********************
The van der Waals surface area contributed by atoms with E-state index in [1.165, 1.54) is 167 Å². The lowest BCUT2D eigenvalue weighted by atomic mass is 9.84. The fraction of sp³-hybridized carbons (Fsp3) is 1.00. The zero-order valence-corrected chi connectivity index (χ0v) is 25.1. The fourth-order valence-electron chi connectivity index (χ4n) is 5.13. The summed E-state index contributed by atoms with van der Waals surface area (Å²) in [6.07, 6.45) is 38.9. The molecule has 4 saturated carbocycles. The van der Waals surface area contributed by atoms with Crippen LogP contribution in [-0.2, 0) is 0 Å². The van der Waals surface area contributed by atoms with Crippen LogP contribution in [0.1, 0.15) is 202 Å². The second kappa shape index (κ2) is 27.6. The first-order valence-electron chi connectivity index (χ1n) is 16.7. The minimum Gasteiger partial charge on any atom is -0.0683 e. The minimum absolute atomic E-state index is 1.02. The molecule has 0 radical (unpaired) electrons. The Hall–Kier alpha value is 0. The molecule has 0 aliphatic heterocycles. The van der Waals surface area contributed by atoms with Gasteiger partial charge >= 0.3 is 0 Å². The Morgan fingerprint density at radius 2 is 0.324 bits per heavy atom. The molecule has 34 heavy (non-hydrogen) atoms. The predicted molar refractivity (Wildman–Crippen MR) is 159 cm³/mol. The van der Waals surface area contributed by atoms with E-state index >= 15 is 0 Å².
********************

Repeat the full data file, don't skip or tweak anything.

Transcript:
The van der Waals surface area contributed by atoms with E-state index in [1.165, 1.54) is 167 Å². The lowest BCUT2D eigenvalue weighted by atomic mass is 9.84. The fraction of sp³-hybridized carbons (Fsp3) is 1.00. The zero-order valence-corrected chi connectivity index (χ0v) is 25.1. The fourth-order valence-electron chi connectivity index (χ4n) is 5.13. The summed E-state index contributed by atoms with van der Waals surface area (Å²) in [6.07, 6.45) is 38.9. The molecule has 4 saturated carbocycles. The van der Waals surface area contributed by atoms with Crippen LogP contribution in [-0.2, 0) is 0 Å². The van der Waals surface area contributed by atoms with Crippen LogP contribution in [0.1, 0.15) is 202 Å². The second kappa shape index (κ2) is 27.6. The first-order valence-electron chi connectivity index (χ1n) is 16.7. The minimum Gasteiger partial charge on any atom is -0.0683 e. The minimum absolute atomic E-state index is 1.02. The molecule has 0 radical (unpaired) electrons. The Hall–Kier alpha value is 0. The molecule has 0 aliphatic heterocycles. The van der Waals surface area contributed by atoms with Gasteiger partial charge >= 0.3 is 0 Å². The Morgan fingerprint density at radius 2 is 0.324 bits per heavy atom. The molecule has 34 heavy (non-hydrogen) atoms. The predicted molar refractivity (Wildman–Crippen MR) is 159 cm³/mol. The van der Waals surface area contributed by atoms with E-state index >= 15 is 0 Å².